Irony reigns in this droll story as a trepidatious green snail named Jumpy Jack consults his frightful-looking blue buddy. "There could be a monster nearby and I'm scared of monsters," Jumpy Jack admits. "Don't be ridiculous," says Googily. As the pals wend their way through flowery meadows and head home for tea, Jumpy Jack reiterates his fear, asking Googily to check in a wading pool, under the supper table, under one of their twin beds (Jumpy Jack's has a snail-accessible ramp), etc. Each time Jumpy Jack's description of the dreaded monster grows closer to Googily himself ("It might have sharp teeth and horrible scary hair.... two fingers on each hand... [an] awful tongue"). Acting out each scenario, Googily provides quaint reassurance. "I don't know where you get your ideas," he says, or "Dear, oh, dear... What an imagination you have!" As in Meet Wild Boars, Rosoff and Blackall make a waggish team in the Laurie Keller mold, with Rosoff comically understating the obvious and Blackall providing visual punch lines. For all Jumpy Jack's naïveté and Googily's weirdness, they make a winsome pair. Ages 3-8. (May)Copyright © Reed Business Information, a division of Reed Elsevier Inc. All rights reserved.
Jumpy Jack & Googilyby Meg Rosoff
Meet Jumpy Jack, a very nervous snail who's afraid of monsters, and Googily, who is awell, who is a very good friend, indeed. Wherever they go, Googily kindly checks high and low just to make sure there are no scary monsters about. But as every child knows, monsters come in many shapes and sizes. Some are even blue with hairy eyebrows and pointy teeth./i>
Meet Jumpy Jack, a very nervous snail who's afraid of monsters, and Googily, who is awell, who is a very good friend, indeed. Wherever they go, Googily kindly checks high and low just to make sure there are no scary monsters about. But as every child knows, monsters come in many shapes and sizes. Some are even blue with hairy eyebrows and pointy teeth.
Jumpy Jack & Googily is a universal story of friendship and fear of the unknown told with wit and charm by the fantastic team who created the irresistible Meet Wild Boars.
PreS-Gr 2- Jumpy Jack is a snail with buck teeth and a paralyzing fear of monsters. His friend Googily is a round, blue creature with sharp teeth, wild eyebrows, tentacle-like fingers, a bowler hat, and a kind heart. As they make their way home through a sunlit landscape, Jumpy Jack repeatedly stops and asks his friend to check for monsters before they proceed. Googily patiently complies, and there is much visual humor in the contrast between his large features looming up from behind windows and doors ("No monsters here! Or here!") and the snail's relieved response: "Phew!" This contrast also highlights the irrationality of Jumpy Jack's fears, and the power of a trusted friend to allay them. At the end of the day, the pals settle down to sleep, and it's Jack's turn to reassure Googily. The interplay between the two creates a wonderfully safe space for children to explore their fears. Youngsters will quickly pick up on the repetition, and the story may provide an opportunity for them to discuss their own "monsters." The text, which consists entirely of dialogue, employs a formal elevated tone that gently chides Jumpy Jack's childish fears, adding an element of dry humor. The illustrations are filled with whimsical details, from Googily's dapper wardrobe to the characters' matching dolls. The calm, slightly muted palette, along with the friendly expressiveness of the protagonists' faces, sends the subtle message that there is truly nothing here to fear.-Rachael Vilmar, Eastern Shore Regional Library, Salisbury, MD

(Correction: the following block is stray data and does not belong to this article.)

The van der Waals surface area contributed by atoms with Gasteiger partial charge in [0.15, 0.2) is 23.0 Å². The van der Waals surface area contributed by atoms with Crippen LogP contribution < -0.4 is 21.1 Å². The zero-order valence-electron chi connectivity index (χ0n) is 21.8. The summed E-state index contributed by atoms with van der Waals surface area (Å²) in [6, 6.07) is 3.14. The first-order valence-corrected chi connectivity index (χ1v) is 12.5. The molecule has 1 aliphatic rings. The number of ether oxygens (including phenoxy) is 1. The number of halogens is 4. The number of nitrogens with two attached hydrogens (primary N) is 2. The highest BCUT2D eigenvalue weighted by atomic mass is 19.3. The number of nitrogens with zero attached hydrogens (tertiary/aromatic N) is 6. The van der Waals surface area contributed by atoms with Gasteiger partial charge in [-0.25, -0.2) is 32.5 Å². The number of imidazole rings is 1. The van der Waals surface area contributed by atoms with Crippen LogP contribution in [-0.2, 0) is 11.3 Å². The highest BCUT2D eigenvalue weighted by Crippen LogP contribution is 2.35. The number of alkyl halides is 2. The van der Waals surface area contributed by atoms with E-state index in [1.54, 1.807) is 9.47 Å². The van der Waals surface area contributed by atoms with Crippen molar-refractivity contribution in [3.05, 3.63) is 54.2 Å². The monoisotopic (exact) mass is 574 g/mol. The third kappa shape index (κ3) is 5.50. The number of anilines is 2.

“* They make a winsom pair.” Publishers Weekly, starred review
“* Filled with whimsical details.” School Library Journal, starred review
- Penguin Young Readers Group
- Publication date:
- Age Range:
- 3 - 7 Years
Meet the Author
MEG ROSOFF is the author of Meet Wild Boars, as well as the author of the novels How I Live Now, winner of the Printz Award, and Just in Case, winner of the Carnegie Medal. She lives in London, England, with her husband and daughter.
SOPHIE BLACKALL has illustrated many books for young readers, including Meet Wild Boars, Summer Is Summer, and the Ivy and Bean books. She is the recipient of the Society of Illustrators Ezra Jack Keats Award for New Talent. She lives in Brooklyn, New York.
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This book has great illustrations and a hilarious story line. Most children's books these days are bland and/or resort to potty talk. A refreshingly fun book to read to children. A great book that deals with childhood fears.